Residual herbicides are routinely applied to control troublesome weeds in pumpkin production. Fluridone and acetochlor, Groups 12 and 15 herbicides, respectively, provide broad-spectrum PRE weed control. Field research was conducted in Virginia and New Jersey to evaluate pumpkin tolerance and weed control to PRE herbicides. Treatments consisted of fomesafen at two rates, ethalfluralin, clomazone, halosulfuron, fluridone, S-metolachlor, acetochlor emulsifiable concentrate (EC), acetochlor microencapsulated (ME), and no herbicide. At one site, fluridone, acetochlor EC, acetochlor ME, and halosulfuron injured pumpkin 81%, 39%, 34%, and 35%, respectively, at 14 d after planting (DAP); crop injury at the second site was 40%, 8%, 19%, and 33%, respectively. Differences in injury between the two sites may have been due to the amount and timing of rainfall after herbicides were applied. Fluridone provided 91% control of ivyleaf morningglory and 100% control of common ragweed at 28 DAP. Acetochlor EC controlled redroot pigweed 100%. Pumpkin treated with S-metolachlor produced the most yield (10,764 fruits ha–1) despite broadcasting over the planted row; labeling requires a directed application to row-middles. A separate study specifically evaluated fluridone applied PRE at 42, 84, 126, 168, 252, 336, and 672 g ai ha–1. Fluridone resulted in pumpkin injury ≥95% when applied at rates of ≥168 g ai ha–1; significant yield loss was noted when the herbicide was applied at rates >42 g ai ha–1. We concluded that fluridone and acetochlor formulations are unacceptable candidates for pumpkin production.
Auxin herbicides are used in combinations to control glyphosate-resistant horseweed preplant burndown. Herbicide labels for 2,4-D–containing products require a 30-d rotation interval for planting cotton cultivars not resistant to 2,4-D. Dicamba labels require an accumulation of 2.5 cm of rain plus 21 d per 280 g ae ha–1 rotation interval for planting cotton cultivars not resistant to dicamba. Previous research has shown that cotton injury caused by dicamba applied 14 d before planting was transient with little effect on cotton yield, whereas 2,4-D has little effect on cotton when applied 7 d prior to planting. Injury caused by dicamba and 2,4-D is inversely related to rainfall received between herbicide application and cotton planting. Experiments were conducted to evaluate cotton tolerance to halauxifen-methyl, a new Group 4 herbicide, applied at intervals shorter than labeled requirements. Experiments were established near Painter and Suffolk, VA, and Belvidere, Clayton, Eure, Lewiston, and Rocky Mount, NC, during the 2017 and 2018 growing seasons. Herbicide treatments included halauxifen, dicamba, and 2,4-D applied 4, 3, 2, 1, and 0 wk before planting (WBP). Visible estimates of cotton growth reduction and total injury were collected 1, 2, and 4 wk after cotton emergence (WAE). Cotton stand and percentage of plants with distorted leaves were recorded 2 and 4 WAE. Cotton plant heights were recorded 4 and 8 WAE. Halauxifen was less injurious (9%) than dicamba (26%) or 2,4-D (21%) 2 WAE when herbicides were applied 0 WBP. Cotton stand reduction 2 WAE by halauxifen was less than 2,4-D and dicamba when applied 0 WBP. Injury observed from herbicides applied 1, 2, 3, and 4 WBP was minor, and no significant differences in cotton stand were observed. Early-season cotton injury was transient, and seed cotton yield was unaffected by any treatment.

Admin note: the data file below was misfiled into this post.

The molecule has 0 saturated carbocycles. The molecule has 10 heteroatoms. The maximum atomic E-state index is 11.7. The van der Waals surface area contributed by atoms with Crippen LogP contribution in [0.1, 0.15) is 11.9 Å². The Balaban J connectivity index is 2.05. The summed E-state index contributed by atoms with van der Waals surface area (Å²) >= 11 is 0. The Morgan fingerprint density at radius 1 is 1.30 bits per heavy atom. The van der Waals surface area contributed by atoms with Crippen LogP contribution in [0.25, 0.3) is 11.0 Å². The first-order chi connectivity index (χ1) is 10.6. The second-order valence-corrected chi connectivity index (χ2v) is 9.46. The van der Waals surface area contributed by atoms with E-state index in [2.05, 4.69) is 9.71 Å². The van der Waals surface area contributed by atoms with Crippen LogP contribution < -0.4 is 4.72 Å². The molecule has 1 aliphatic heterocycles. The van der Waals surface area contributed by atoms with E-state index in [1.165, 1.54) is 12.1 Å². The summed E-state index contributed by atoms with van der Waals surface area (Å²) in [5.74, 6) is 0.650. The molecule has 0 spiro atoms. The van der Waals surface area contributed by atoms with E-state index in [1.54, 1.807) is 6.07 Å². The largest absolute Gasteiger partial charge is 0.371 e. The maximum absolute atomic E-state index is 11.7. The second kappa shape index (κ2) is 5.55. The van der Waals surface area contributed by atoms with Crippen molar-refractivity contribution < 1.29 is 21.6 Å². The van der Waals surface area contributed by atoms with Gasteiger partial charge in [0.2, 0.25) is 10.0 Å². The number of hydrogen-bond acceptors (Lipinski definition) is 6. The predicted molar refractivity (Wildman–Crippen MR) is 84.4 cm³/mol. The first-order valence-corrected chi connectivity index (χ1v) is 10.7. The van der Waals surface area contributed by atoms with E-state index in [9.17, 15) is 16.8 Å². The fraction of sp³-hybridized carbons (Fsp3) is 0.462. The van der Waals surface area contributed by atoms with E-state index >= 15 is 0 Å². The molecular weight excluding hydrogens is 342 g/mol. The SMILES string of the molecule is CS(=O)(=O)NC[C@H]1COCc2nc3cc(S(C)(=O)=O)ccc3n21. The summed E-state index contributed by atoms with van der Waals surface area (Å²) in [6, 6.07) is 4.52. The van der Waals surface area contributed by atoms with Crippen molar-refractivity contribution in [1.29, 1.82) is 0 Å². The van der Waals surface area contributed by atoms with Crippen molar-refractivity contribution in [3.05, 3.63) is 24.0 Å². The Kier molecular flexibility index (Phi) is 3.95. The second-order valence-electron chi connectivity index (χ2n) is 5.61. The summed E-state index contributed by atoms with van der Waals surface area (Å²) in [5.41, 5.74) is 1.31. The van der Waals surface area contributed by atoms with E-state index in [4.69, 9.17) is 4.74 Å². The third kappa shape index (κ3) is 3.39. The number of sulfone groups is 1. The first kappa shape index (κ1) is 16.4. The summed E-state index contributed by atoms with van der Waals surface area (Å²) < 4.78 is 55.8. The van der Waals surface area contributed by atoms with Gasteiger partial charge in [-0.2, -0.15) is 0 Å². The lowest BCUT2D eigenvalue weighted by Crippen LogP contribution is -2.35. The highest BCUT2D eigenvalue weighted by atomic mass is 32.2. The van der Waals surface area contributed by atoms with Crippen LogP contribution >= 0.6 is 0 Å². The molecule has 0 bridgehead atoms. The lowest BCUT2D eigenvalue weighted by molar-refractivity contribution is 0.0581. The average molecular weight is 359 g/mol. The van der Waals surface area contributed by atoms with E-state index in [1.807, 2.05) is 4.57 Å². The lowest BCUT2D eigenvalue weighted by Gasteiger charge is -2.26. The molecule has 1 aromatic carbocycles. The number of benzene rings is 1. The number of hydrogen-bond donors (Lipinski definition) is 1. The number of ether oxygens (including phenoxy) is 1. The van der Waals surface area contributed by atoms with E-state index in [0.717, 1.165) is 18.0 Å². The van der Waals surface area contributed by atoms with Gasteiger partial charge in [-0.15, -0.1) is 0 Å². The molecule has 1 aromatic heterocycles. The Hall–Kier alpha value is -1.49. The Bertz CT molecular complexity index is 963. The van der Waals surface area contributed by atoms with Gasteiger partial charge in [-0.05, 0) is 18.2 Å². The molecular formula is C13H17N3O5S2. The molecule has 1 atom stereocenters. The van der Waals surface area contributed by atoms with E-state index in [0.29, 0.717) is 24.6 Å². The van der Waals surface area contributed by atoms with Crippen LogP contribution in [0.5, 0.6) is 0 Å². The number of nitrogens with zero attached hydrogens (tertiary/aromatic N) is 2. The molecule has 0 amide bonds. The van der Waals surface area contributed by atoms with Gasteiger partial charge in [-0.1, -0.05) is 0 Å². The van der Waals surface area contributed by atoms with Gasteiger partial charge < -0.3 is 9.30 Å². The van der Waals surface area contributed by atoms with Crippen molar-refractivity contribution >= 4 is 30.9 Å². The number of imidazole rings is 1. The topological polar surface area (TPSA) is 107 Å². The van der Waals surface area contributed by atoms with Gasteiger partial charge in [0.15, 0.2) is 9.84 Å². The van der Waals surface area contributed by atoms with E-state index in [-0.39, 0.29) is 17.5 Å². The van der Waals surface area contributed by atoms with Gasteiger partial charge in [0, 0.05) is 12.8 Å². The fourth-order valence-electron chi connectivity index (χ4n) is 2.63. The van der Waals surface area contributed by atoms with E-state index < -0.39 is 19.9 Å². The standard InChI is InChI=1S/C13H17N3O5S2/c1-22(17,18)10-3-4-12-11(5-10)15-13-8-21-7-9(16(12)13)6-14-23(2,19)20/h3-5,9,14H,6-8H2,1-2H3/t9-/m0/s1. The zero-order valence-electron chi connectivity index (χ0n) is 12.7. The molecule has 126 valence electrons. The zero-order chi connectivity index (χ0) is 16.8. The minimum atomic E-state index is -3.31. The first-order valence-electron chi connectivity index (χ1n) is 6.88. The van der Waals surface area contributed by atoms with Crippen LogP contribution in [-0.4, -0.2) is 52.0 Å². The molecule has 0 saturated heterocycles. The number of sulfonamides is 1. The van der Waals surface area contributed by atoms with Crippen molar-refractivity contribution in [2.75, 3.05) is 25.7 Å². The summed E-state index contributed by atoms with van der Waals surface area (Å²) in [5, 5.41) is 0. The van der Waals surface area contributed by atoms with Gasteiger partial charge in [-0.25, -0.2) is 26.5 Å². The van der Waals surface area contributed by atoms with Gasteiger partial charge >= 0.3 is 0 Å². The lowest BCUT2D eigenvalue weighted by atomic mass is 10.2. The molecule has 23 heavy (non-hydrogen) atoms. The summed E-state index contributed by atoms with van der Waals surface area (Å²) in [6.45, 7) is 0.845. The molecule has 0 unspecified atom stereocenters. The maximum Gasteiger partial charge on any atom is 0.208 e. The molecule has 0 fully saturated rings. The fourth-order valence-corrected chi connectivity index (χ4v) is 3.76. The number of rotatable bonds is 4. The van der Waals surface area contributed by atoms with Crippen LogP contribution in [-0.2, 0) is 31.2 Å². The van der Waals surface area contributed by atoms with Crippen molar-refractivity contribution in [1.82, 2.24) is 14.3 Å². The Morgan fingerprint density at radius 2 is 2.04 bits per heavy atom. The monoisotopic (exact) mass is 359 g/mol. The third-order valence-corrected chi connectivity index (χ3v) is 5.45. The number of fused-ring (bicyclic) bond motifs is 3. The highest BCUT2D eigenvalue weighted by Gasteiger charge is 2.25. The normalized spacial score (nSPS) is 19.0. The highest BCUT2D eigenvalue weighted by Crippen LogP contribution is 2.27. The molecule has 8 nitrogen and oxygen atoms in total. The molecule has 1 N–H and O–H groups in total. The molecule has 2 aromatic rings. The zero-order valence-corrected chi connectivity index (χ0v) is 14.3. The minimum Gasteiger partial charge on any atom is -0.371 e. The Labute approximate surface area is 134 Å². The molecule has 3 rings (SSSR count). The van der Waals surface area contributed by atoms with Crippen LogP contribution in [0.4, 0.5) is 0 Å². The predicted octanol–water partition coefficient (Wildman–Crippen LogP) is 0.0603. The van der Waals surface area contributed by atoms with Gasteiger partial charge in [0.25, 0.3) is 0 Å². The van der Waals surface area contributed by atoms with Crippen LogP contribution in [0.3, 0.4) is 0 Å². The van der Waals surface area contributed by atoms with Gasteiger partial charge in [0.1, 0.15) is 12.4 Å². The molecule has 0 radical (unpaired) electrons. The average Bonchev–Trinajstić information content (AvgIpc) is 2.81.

Introduction: In Nova Scotia, under the Paramedics Providing Palliative Care program, paramedics can now manage symptom crises in patients with palliative care goals and often at home without the need to transport to hospital. Growing recognition that non-cancer conditions benefit from a palliative approach is expanding the program. Our team previously found treatment of pain and breathlessness is not optimized, pain scores are underutilized, and paramedics were more comfortable (pre-launch) with a palliative approach in cancer versus non-cancer conditions. Our objective was to compare symptom management in cancer versus non-cancer subgroup. Methods: We conducted a retrospective cohort study. The Electronic Patient Care Record and Special Patient Program were queried for patients with palliative goals from July 1, 2015 to July 1, 2016. Descriptive analysis was conducted and results were compared with a t-test and Bonferroni correction (alpha = p < 0.007). Results: 1909 unique patients; 765/1909 (40.1%) cancer and 1144/1909 (59.9%) non-cancer. Female sex: cancer 357/765 (46.7%), non-cancer 538/1144 (47.0%). Mean age cancer: 73.3 (11.65), non-cancer 77.7 (12.80). Top non-cancer conditions: COPD (495/1144, 43.3%), CHF (322/1144, 28.1%), stroke (172/1144, 15.0%) and dementia (149/1144, 13.0%). Comorbidities for cancer patients (range): 0 to 3; non-cancer 0 to 5. Most common chief complaint (CC) for cancer and non-cancer: respiratory distress, 10.8% vs 21.5%. Overall, no difference in proportion treated cancer vs non-cancer, 11.5% vs 10.1%, p = 0.35. Some difference in individual therapies: morphine 83/765 (10.8%) vs 55/1144 (4.8%), p < 0.001, hydromorphone 9/765 (1.2%) vs 2/1144 (0.2%), p = 0.014, salbutamol 38/765 (5.0%) vs 5/1144 (0.4%), p < 0.001 and ipratropium 27/765 (3.5%) vs 134/1144 (11.7%), p < 0.001, in addition to any support with home medication which is not queriable. Pre-treatment pain scores were documented more often than post-treatment in both groups (58.7% vs 25.6% (p < 0.001), 57.4% vs 26.9% (p < 0.001)). Conclusion: Non-cancer patients represent an important proportion of palliative care calls for paramedics. Cancer and non-cancer patients had very similar CC and received similar treatment, although low proportions, despite pre-launch findings that non-cancer conditions were likely to be undertreated. Pain scores remain underutilized. Further research into the underlying reason(s) is required to improve the support of non-cancer patients by paramedics.